Look, Barack Obama is not going to get the Democratic nomination. Hillary Clinton is. Polls, delegates, and so on don't matter: she has it in her sights and will obtain it. Now, she may get crushed by McCain in the general election (although possibly not), but she will have it. She'll destroy what's left of Bill Clinton's "legacy" among Democrats, and Obama will be consigned to the Senate for the rest of his career (although I think he'll eventually go back to academics).
I think the Democratic Party will ultimately be glad they didn't run him, too.
As TS O'Rama notes in the comments, mine is a pretty darn bold prediction, and so I feel as though I should give a better account of my reasoning.
The way it seems to me, it's just a function of how much Hillary Clinton wants the nomination in relation to all other factors. This is her raison d'etre. I can't say it was the case from the beginning, but certainly by 1992 her marriage with Bill was largely, and perhaps completely, one of mutual political benefit: she acts as the proper wife-prop for a President, and in return he uses his charisma and capital with the Democrats to get her to high office (and allowing her to pursue policy while he's in office; her quote "I want domestic" in exchange for not divorcing Bill for his affair with Gennifer Flowers). She was essentially given a Senate seat and it was known that she'd eventually have her turn to run for the Presidency with the Democratic nomination. I strongly suspect that the reason Hillary threw an ashtray at Bill (the sitting President of the United States!) upon learning of Monica Lewinsky wasn't for his unfaithfulness but for damaging his image and her future chances.
However, in the primaries another not-while-male candidate who had been gifted a Senate seat and was being groomed for greater things showed dazzling charisma and his message of "hope and change" resonated more powerfully with the Democratic base (if not necessarily centrists and political independents). I also strongly suspect that for Barack Obama 2008 was meant to be a warm-up, either to be Clinton's Vice-President or to run in 2012 or 2016 once he had some more US Senate experience under his belt (as his political resume is pretty thin). Edwards was the socialist from the losing 2004 ticket, and was never a serious threat. Nor was Bill Richardson, who while being a governor and being hispanic, wasn't very exciting (not to mention how hard it must be to gain traction as the "First Hispanic President" with a last name like his). Obama had an exotic name, a great stage presence (his voice is different now...early in the campaign it sounds like he was trying to imitate David Palmer), and was a fresh new face.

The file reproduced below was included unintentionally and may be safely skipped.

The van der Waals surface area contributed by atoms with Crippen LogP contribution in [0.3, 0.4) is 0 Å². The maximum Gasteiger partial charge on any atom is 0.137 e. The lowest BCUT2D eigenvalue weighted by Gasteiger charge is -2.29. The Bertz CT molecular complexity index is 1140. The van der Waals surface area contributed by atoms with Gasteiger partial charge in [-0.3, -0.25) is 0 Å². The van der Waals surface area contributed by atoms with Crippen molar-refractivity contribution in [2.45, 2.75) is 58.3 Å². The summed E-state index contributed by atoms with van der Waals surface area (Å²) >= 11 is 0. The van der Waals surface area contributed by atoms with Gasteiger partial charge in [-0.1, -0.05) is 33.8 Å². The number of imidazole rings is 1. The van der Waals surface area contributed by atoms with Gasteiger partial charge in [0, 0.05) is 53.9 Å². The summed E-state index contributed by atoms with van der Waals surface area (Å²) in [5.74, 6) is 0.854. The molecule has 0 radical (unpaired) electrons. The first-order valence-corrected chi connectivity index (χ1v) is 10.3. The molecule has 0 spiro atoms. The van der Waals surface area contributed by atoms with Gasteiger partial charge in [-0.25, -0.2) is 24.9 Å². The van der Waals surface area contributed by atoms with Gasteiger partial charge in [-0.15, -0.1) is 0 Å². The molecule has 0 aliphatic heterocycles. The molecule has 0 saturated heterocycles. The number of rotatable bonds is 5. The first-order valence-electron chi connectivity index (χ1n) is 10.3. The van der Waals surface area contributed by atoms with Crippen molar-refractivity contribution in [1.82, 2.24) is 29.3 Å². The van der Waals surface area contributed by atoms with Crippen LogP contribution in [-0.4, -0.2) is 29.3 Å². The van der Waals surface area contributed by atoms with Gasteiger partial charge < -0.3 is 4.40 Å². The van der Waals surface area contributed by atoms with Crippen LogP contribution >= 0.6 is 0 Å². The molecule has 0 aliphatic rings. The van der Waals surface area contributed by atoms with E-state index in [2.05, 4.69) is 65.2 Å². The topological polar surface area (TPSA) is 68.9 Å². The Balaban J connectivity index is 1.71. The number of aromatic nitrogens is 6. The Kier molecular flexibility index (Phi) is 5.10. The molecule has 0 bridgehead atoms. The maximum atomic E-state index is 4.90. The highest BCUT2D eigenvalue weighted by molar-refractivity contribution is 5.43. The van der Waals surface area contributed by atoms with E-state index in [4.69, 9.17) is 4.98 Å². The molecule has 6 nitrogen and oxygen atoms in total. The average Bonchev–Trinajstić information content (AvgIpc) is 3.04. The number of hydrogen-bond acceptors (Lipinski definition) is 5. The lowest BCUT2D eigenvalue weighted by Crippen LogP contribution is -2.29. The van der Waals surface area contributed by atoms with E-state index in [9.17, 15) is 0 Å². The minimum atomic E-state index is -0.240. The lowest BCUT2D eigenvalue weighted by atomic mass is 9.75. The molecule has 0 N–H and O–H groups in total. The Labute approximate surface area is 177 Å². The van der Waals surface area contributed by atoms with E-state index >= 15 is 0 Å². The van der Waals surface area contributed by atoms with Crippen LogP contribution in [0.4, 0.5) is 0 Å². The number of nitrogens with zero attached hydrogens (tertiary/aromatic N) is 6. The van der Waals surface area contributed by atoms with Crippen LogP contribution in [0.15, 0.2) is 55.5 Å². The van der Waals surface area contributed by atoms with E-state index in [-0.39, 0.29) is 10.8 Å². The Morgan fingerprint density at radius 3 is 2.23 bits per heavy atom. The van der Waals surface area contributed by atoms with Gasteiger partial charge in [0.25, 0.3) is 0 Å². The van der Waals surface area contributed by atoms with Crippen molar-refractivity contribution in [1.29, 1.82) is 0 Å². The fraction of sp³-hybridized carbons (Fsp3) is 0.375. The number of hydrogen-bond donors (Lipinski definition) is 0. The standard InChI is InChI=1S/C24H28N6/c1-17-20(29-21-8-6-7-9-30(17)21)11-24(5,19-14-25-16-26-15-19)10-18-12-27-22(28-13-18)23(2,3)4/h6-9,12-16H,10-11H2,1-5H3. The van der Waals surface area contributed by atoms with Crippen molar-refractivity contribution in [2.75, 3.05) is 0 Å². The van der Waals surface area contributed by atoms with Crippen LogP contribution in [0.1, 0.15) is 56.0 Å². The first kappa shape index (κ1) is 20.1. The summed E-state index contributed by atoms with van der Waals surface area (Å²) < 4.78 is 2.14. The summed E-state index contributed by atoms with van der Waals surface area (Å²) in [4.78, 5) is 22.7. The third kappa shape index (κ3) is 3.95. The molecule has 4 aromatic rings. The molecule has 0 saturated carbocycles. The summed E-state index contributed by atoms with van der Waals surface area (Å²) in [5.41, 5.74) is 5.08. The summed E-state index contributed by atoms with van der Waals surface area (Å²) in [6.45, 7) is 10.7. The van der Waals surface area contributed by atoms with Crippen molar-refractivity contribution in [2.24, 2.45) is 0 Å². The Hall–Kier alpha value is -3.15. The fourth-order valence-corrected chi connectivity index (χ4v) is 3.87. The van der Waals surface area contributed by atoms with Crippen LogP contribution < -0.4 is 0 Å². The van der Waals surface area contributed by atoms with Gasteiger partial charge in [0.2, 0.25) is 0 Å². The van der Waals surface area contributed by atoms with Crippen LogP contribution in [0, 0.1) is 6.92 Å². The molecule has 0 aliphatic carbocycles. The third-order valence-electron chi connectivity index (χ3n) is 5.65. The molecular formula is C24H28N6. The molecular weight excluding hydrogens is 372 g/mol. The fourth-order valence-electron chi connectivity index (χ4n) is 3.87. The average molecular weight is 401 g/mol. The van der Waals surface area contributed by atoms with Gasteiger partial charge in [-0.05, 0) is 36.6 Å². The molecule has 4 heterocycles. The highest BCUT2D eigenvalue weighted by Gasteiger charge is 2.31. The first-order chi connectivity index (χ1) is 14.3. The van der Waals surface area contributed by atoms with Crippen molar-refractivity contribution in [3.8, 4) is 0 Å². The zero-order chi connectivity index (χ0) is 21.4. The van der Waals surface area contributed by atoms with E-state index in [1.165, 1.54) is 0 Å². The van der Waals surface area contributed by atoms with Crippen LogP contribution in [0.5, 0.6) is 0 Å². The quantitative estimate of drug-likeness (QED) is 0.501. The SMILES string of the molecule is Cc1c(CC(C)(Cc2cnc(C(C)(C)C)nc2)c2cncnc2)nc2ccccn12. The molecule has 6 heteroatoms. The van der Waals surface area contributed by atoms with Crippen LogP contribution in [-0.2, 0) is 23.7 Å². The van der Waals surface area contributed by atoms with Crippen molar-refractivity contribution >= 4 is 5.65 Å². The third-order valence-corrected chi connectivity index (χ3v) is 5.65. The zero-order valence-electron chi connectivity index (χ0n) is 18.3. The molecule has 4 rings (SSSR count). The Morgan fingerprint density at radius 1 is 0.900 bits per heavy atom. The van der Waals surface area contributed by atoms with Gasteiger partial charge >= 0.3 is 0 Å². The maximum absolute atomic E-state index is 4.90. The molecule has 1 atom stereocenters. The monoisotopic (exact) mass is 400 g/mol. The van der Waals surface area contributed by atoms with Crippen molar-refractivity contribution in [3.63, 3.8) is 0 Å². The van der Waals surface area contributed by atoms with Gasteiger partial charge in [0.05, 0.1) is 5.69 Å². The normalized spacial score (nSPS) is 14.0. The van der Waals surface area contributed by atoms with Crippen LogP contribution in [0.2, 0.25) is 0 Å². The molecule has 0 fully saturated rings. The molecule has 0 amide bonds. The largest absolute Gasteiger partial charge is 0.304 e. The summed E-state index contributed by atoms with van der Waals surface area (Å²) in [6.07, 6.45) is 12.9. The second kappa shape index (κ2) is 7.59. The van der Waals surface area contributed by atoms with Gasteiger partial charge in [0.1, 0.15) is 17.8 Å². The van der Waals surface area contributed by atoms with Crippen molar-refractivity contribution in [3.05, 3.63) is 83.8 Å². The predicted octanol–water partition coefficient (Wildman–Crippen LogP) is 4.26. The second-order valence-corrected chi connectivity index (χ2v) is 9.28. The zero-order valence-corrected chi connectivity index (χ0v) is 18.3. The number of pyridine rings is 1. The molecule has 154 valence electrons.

This leaves the Democrats with a problem: Clinton was supposed to be the nominee. The skeletons are (presumably) out of her closet and she's a seasoned politician (and a woman!). Whichever old white guy the Republicans put up, especially in the wake of two relatively unpopular Bush administrations, presumably would get creamed. This election was theirs for the taking. However, Obama's sudden and unexpected ascendancy screwed up the timeframe. Instead of a potential sixteen years of uninterrupted Democratic Party control over the Executive Branch, they risk another four or even eight years of the GOP.